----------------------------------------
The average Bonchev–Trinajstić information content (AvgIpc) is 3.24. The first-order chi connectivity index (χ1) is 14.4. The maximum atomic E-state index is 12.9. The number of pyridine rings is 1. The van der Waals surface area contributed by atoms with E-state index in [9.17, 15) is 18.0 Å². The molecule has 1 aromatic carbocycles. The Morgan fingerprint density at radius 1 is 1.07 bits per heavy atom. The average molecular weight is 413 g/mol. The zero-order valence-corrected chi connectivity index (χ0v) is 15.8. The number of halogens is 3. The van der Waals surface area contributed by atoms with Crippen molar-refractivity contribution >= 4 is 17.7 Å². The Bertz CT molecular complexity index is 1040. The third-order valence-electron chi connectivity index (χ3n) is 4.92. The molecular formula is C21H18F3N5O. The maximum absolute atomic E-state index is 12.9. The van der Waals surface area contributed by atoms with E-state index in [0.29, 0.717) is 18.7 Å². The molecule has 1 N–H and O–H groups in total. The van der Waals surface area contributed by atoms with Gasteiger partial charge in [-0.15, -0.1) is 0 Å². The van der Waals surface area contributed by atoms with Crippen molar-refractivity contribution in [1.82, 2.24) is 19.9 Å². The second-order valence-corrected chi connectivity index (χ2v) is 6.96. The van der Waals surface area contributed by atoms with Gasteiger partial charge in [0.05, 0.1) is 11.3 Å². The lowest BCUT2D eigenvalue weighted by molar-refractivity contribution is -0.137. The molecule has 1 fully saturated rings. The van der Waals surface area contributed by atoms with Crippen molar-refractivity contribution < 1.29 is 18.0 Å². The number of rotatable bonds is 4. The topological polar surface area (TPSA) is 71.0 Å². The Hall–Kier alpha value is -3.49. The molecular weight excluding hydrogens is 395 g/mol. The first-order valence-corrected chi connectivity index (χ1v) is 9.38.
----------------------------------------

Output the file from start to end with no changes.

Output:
The average Bonchev–Trinajstić information content (AvgIpc) is 3.24. The first-order chi connectivity index (χ1) is 14.4. The maximum atomic E-state index is 12.9. The number of pyridine rings is 1. The van der Waals surface area contributed by atoms with E-state index in [9.17, 15) is 18.0 Å². The molecule has 1 aromatic carbocycles. The Morgan fingerprint density at radius 1 is 1.07 bits per heavy atom. The average molecular weight is 413 g/mol. The zero-order valence-corrected chi connectivity index (χ0v) is 15.8. The number of halogens is 3. The van der Waals surface area contributed by atoms with Crippen molar-refractivity contribution >= 4 is 17.7 Å². The Bertz CT molecular complexity index is 1040. The third-order valence-electron chi connectivity index (χ3n) is 4.92. The molecular formula is C21H18F3N5O. The maximum absolute atomic E-state index is 12.9. The van der Waals surface area contributed by atoms with E-state index in [0.29, 0.717) is 18.7 Å². The molecule has 1 N–H and O–H groups in total. The van der Waals surface area contributed by atoms with Gasteiger partial charge in [-0.15, -0.1) is 0 Å². The van der Waals surface area contributed by atoms with Crippen molar-refractivity contribution in [1.82, 2.24) is 19.9 Å². The second-order valence-corrected chi connectivity index (χ2v) is 6.96. The van der Waals surface area contributed by atoms with Gasteiger partial charge in [0.05, 0.1) is 11.3 Å². The lowest BCUT2D eigenvalue weighted by molar-refractivity contribution is -0.137. The molecule has 1 fully saturated rings. The van der Waals surface area contributed by atoms with Crippen molar-refractivity contribution < 1.29 is 18.0 Å². The number of rotatable bonds is 4. The topological polar surface area (TPSA) is 71.0 Å². The Hall–Kier alpha value is -3.49. The molecular weight excluding hydrogens is 395 g/mol. The first-order valence-corrected chi connectivity index (χ1v) is 9.38.